For people who generally live in rural areas, finding substrates like rice husk, or coconut peat is not a problem.
- is an excellent substrate which has one of the best drainage.
- since there is no compaction even after watering, it provides good aeration for the development of roots.
- The rice husk must be thoroughly washed in clean water as it might contain inert materials like sand, stones , insect eggs etc
- sun drying after washing is done for a period of 2 to 4 days.
- weed seeds sometime can get mixed along with the rice husk, so trials can be conducted to see if the rice husk substrate has any weed seeds in them. Soaking the husk in water & allowing to dry for a few days generally is the best method.
- In rice mills, burnt husk is also available. This is better as the chances of weed seeds, insect eggs etc are eliminated
The numerous advantages of coconut peat can be seen in my early posts. Or you can view them again by clicking here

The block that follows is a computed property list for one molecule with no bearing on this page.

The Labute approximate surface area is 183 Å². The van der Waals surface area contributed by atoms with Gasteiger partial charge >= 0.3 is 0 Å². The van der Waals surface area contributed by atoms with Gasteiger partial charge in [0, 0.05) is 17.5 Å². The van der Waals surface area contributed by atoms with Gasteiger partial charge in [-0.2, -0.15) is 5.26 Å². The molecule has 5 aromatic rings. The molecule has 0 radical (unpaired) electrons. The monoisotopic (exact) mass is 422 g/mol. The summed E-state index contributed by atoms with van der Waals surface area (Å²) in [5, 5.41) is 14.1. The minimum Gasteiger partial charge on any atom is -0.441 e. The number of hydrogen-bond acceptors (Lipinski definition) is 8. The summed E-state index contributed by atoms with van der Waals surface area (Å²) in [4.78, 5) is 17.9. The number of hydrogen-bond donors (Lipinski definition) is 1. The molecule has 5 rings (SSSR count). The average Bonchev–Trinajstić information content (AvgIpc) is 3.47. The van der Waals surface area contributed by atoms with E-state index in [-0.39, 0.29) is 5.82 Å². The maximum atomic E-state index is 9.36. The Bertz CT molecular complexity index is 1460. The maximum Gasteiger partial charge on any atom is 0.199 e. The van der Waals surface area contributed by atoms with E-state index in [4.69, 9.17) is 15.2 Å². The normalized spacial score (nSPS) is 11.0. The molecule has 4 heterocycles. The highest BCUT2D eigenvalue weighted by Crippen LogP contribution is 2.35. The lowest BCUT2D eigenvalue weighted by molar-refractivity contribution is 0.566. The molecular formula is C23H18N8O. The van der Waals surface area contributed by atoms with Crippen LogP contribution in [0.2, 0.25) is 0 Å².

Washing the substrates:
before using either rice husk or coconut peat, they have to thoroughly rinsed in clean water
The most common problem found in coconut peat is it contains a lot of inert material, sand, soil & even insects. so it has to be washed several times , in clean water and sun dried for a couple of days before using it.
The photo below shows the residual sand/soil that i collected after washing 3 kg of coconut peat
This is mostly fine sand and soil particles, & this is detrimental to the dev. of roots. the presence of soil, results in compaction & formation of clay which will result in poor drainage, water logging & poor aeration. The coconut peat can also be filtered using fine filter net, before washing to remove the bigger particles
The heavier sand/soil particles can be found at the bottom of the container & the lighter coconut peat floats at the top.
the sun dried coconut peat can be used after 2 to 4 days.
Photos and content by Pritham 'Heavy metal farmer' denzil dsouza